Programs and peers help firefighters cope

Fire Training and Education Centre in Regina. Firefighters across Canada turn to programs and peers for mental health support. Photo by Conchita Galvez

Firefighters across Canada turn to brothers and sisters within the fire station for peer support after tough emergency calls and high stakes.

“The stigma has changed greatly. Peer to peer in the fire service is very big – it is the brotherhood sisterhood that is huge in the fire department,” said Captain Trevor Roberts in Regina.

Bringing an end to the stigma, firefighters are openly speaking out on how they cope — through relying on the support of their team. Sean Godfrey, a 25-year old firefighter from Alberta discussed the importance of relying on the station crew after a traumatic fatal, drunk driving, call.

“Taking care of your mental health is just as important as your physical health,” said Godfrey. “Since we are such a tight knit group, it’s beneficial to just go over a certain incident together.”

Firefighters saw Bell Let’s Talk, a fundraising initiative on social media, on Jan. 28 as an opportunity to come together to raise awareness on the stigma surrounding mental health. Alberta firefighter Hunter Slobynik described the Bell campaign as an opportunity to show support for one another. Sending messages to other firefighters was a gentle reminder of the strong community around the team.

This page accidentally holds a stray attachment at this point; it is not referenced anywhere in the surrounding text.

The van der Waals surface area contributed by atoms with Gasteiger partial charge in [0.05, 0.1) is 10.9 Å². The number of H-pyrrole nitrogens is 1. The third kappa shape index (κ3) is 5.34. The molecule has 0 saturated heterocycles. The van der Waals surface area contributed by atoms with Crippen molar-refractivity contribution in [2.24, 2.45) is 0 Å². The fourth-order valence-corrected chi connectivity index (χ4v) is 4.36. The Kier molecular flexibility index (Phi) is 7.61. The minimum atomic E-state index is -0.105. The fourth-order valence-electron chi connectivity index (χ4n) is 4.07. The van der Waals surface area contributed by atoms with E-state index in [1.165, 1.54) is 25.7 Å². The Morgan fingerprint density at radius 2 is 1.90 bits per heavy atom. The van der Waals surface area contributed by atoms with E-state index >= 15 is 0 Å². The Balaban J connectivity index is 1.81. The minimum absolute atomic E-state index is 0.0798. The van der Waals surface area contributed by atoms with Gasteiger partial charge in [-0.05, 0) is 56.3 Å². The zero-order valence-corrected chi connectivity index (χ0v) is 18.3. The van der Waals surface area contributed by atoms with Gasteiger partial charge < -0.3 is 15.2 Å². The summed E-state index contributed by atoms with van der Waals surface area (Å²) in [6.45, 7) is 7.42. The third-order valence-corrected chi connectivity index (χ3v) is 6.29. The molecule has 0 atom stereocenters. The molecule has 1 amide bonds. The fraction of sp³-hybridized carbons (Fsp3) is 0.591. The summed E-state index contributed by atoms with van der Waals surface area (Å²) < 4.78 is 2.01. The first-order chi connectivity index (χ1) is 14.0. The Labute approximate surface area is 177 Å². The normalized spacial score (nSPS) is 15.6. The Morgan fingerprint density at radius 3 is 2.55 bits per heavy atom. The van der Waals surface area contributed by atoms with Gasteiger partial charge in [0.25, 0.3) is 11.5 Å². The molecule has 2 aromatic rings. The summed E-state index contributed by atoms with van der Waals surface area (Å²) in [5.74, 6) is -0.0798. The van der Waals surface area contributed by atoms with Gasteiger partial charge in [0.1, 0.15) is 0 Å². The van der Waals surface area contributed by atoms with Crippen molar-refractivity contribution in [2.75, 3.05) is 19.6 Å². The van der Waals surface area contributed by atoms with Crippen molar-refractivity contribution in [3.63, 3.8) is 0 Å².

“We have such a great community of brothers and sisters in the fire service,” said Slobynik. “I find the biggest impact that these sort of messages have on firefighters and any first responder is the relation that people are eager and willing to listen when we are dealing with a difficult call.

“Having that Bell Let’s Talk Day helps us to remember that we are not alone when managing with the inherently natural stress that comes with our job”.

Captains and chiefs continue to serve as role models for an end to the stigma around speaking out. Captain Thomas Groot from Alberta said the peer support group is growing.

“There are now between 20-30 members on the Peer Support Team serving firefighters struggling with mental health issues,” said Groot.

A call representative with Sask First Responders Mental Health said they provide 24/7 emergency call service to firefighters and police officers. The services include mobile crisis unit, assistance to family members and friends of first responders plus mental health checks.

According to Sask First Responders Mental Health: “Being on the front line, going out on tough calls, dealing with difficult, life-and-death situations — all of it can take a toll on first responders.”

The first step to dealing with emotional trauma is the self-assessment tool which can indicate whether or not a firefighter is dealing with mental health issues such as PTSD, anxiety, or depression.

Resources are available for first responders who have dealt with traumatic experiences. According to the Critical Incident Stress Management (CISM), a trained team member will provide individual and group interventions, counselling and referral for contact with WCB.

For firefighters like Hunter Slobynik, he is pleased to see the progress that has been made.

“A lot of the senior firefighters share stories about how much the culture has changed around the fire station”.

 

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